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1992-1998 Oldsmobile Achieva

Oldsmobile-Achieva-SL-sedanIf there were ever an entirely inexplicable, odd, unusual and unexpected object of Car Lust, it would be . . .the Rampage! But a close second (third, fourth, or fifth, really, given the people around here) is my uncanny BLOARC* for the Oldsmobile Achieva.

No, I don't understand it. The car has no personal meaning to me; I never owned one, nobody I know ever owned one, and I'm not sure I'd ever really want to own one. By most measures it was neither a particularly good or bad car, certainly nothing that would make any normal person sit up and  take notice. No major reliability issues, not an exceptional performer, but not an underpowered weenie-mobile either. It looked a little odd and the name is kinda flaky.

But I love it still. And that is no doubt due to its rather unique styling. "There is no excellent beauty that hath not some strangeness in the proportion" as Francis Bacon said, and there is strangeness in the Achieva's looks. It doesn't really look like anything else and that appeals to me.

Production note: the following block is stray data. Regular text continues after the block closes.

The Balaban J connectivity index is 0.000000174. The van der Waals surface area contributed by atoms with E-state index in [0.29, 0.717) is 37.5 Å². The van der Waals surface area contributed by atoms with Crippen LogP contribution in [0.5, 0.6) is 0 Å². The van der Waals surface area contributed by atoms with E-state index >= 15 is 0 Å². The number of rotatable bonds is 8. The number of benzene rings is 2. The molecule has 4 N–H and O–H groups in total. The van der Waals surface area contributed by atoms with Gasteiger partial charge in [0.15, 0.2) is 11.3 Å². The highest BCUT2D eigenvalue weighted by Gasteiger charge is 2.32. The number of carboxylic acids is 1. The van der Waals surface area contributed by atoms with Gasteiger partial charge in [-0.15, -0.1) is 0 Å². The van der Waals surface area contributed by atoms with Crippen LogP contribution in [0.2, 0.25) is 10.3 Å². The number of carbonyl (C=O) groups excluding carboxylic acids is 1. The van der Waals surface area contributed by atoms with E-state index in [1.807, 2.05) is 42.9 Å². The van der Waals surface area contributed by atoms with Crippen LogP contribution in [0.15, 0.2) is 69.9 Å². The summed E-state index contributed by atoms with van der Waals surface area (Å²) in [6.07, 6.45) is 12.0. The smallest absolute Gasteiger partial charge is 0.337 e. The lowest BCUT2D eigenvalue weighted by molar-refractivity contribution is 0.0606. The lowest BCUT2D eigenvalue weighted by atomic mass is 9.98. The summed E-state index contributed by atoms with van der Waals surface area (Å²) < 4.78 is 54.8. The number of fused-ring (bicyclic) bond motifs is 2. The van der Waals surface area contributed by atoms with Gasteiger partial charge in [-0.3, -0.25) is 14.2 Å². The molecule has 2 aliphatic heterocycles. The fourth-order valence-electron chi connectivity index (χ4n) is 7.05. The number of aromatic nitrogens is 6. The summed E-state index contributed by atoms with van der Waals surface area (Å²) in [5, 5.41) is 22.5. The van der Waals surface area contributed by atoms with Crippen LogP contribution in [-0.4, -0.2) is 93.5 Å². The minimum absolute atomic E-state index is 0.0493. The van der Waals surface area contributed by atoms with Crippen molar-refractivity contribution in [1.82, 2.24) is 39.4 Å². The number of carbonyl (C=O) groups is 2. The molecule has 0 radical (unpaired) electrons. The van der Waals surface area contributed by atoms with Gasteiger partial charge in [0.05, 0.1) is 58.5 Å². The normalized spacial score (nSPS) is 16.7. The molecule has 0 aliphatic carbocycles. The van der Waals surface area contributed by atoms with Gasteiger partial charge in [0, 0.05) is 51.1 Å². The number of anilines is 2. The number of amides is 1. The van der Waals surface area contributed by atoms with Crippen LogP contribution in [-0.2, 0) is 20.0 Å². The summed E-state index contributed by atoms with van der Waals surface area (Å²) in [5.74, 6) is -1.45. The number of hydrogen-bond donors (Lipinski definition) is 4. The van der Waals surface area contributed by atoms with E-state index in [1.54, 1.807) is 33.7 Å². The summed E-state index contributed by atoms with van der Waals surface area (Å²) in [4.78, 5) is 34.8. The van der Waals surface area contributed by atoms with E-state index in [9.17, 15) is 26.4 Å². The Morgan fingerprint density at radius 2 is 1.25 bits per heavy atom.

In a way, it's somewhat akin to the Honey Badger: You may not want one yourself, but they look interesting and you're just glad to know that such a creature exists. 


 * Bizarre Love Of A Random Car

The Achieva was part of Oldsmobile's early-1990s efforts to revamp its line and attempt to compete more head-to-head with the imports and also to get away from the boxy look of the rebadged J-body models that had taken Olds through the late '80s. The Achieva replaced the Calais in mid-year 1991 and came in both sedan and coupe versions. It was a pretty standard front-drive car and although classed as a compact, it pretty much pushed the limits of that class. The base engine was a 2.3-liter Quad-4 that developed anywhere between 115 and 190 horsepower, so it could be tricked out to a reasonable performer in that respect. After 1995 the Quad was redesigned as a 2.4-liter "Twin Cam" with about half of the architecture of the engine new. This was done to smooth out many of the rough spots in engine performance compared with the imports, notably the Honda Accord. Horsepower with the new engine never reached the heights of the old Quad, but it was much smoother and more in line with what customers wanted. Olds also made V-6s available for those requiring higher torque.93_achievaCoupe